Some people have no choice; that's an issue. Some people know the game and know they have to be treated whether they pay or not... ever, and that's another issue.

I have to admit that this is one area where I don't have an inking of a solution that I know would be cost effective. My mind says hospitals should have a clinic area near the emergency room where they could take care of non-emergent patients more efficiently. Most of those patients would be Medicaid or self pay, and arrangements might be able to help take care of some of their costs. I just don't know if it's feasible; I don't have any data on the possibility. This is one time where I know what the problem is, but someone else has to help solve it.

5. Medical "oops"

Why is the cost of malpractice insurance so high? Because no one's perfect. In health care, an imperfection can kill someone or seriously hurt them.

Who hasn't heard of stories of doctor's operating on the wrong side of the body, or performing the wrong procedure on a patient? It doesn't happen as often now because many hospitals put in safeguards against it, but it does still happen.

medical procedures

Unfortunately, this isn't the only problem. Pharmaceuticals are probably the biggest issue in hospitals. Patients are often given the wrong thing; I know this one first hand. When my grandmother was in the hospital years ago she seemed more lethargic than expected. I looked at her bedside medical record and noticed that the pharmaceutical the physician ordered wasn't the one the nurses were giving her. Not only that, but because she was lethargic and there were too few nurses, there were many incidences when they didn't give her any medication at all. There are lots of issues concerning pharmacy departments; way too many to mention. I'll just say that all of them unfortunately waste a lot of money.

You know what the biggest issue in hospitals is these days? Infections. People end up staying in hospitals longer than normal sometimes because of them. Some are unavoidable; some aren't. Those that are end up costing hospitals a lot of money in multiple ways. It's easy to put plans in place to take care of it; it's harder for most hospitals to fully implement the plan so that avoidable infections don't occur.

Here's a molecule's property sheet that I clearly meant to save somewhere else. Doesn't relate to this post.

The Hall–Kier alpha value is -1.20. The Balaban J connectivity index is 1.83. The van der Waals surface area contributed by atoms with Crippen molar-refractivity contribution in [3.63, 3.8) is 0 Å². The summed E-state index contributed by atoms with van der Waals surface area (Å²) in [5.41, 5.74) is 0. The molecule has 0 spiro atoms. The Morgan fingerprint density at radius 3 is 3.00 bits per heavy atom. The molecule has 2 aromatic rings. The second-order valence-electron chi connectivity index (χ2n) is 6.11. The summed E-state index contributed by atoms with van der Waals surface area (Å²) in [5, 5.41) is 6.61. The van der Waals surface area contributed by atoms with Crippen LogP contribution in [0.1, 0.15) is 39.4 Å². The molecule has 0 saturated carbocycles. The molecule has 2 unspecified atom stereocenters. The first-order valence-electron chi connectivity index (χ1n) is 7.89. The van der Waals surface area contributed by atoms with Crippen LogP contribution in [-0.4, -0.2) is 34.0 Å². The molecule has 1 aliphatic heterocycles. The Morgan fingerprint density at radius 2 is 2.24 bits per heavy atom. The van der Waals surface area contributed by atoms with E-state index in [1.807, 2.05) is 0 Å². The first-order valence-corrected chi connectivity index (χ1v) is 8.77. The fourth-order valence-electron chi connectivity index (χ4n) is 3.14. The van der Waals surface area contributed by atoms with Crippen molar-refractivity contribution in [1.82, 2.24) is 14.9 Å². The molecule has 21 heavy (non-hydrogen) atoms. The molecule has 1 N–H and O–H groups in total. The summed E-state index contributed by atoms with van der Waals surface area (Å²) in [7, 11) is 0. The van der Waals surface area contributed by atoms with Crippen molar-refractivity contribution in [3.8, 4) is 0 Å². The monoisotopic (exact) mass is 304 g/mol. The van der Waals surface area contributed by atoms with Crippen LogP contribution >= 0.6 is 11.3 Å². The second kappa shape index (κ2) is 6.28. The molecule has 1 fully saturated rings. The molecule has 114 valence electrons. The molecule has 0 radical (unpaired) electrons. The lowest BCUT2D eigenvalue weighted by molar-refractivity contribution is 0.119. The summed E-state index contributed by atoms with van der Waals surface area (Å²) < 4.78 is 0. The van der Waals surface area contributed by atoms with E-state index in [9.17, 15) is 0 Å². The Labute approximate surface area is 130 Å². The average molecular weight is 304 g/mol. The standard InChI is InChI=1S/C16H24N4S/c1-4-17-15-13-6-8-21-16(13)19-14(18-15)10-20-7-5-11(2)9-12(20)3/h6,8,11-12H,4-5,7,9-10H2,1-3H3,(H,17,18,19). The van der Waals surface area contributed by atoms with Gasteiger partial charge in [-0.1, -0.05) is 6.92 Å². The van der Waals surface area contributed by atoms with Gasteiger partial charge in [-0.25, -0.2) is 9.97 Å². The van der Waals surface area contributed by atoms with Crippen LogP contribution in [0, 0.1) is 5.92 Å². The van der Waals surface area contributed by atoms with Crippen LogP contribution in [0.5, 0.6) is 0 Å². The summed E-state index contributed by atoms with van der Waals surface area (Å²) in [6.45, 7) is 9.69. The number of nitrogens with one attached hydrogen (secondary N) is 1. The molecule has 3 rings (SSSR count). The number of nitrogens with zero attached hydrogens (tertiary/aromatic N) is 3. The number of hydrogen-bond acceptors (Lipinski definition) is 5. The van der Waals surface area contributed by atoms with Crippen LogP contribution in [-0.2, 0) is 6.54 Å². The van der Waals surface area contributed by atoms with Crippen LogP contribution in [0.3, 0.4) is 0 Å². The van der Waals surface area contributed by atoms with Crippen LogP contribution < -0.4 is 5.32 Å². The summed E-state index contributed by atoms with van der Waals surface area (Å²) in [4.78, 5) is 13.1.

6. Re-admissions To The Hospital

This one is tough. Hospitals have to save money by trying to get patients out sooner. Insurance companies want patients out sooner. Rules only allow physicians to dispense so much medication to a patient who's being discharged. Patients also need to follow discharge instructions (take that medication even if you feel like a million bucks). And Medicare's rules are that if a patient isn't getting better, they should be discharged, and most inpatients are Medicare patients.

If this is the case, why is Medicare saying they want to penalize hospitals for discharging patients too soon and possibly having them come back? Because of costs, that's why.

Patients admitted to the hospital costs more than patients who have outpatient services. If a patient is readmitted, Medicare's not paying any more money for the same issue. If it's for a different but related issue, they're supposed to pay again; but they don't like it. Even if they don't pay anything more, hospitals will try to recoup some of the money when cost report time comes around; Medicare hates that also because it's more money coming out of their coffers.

It's not just Medicare; all insurance companies hate re-admissions. Sometimes there's nothing that can be done about it. No matter the reason, it still wastes a lot of money.

7. Supply costs

Ah, inventory. Like most businesses, there's a lot of stuff that has to be kept in inventory. Unlike a lot of other businesses, hospitals often order things that might not be used more than once every few years or so... possibly never again.

Hospital inventory control is tough to keep up with. There can be anywhere from 5,000 to 20,000 items that need to be tracked depending on the size of a hospital or the types of services they provide. Items are cheaper if purchased in bulk but things are discontinued all the time, as well as the whim of physicians changing what they want to use.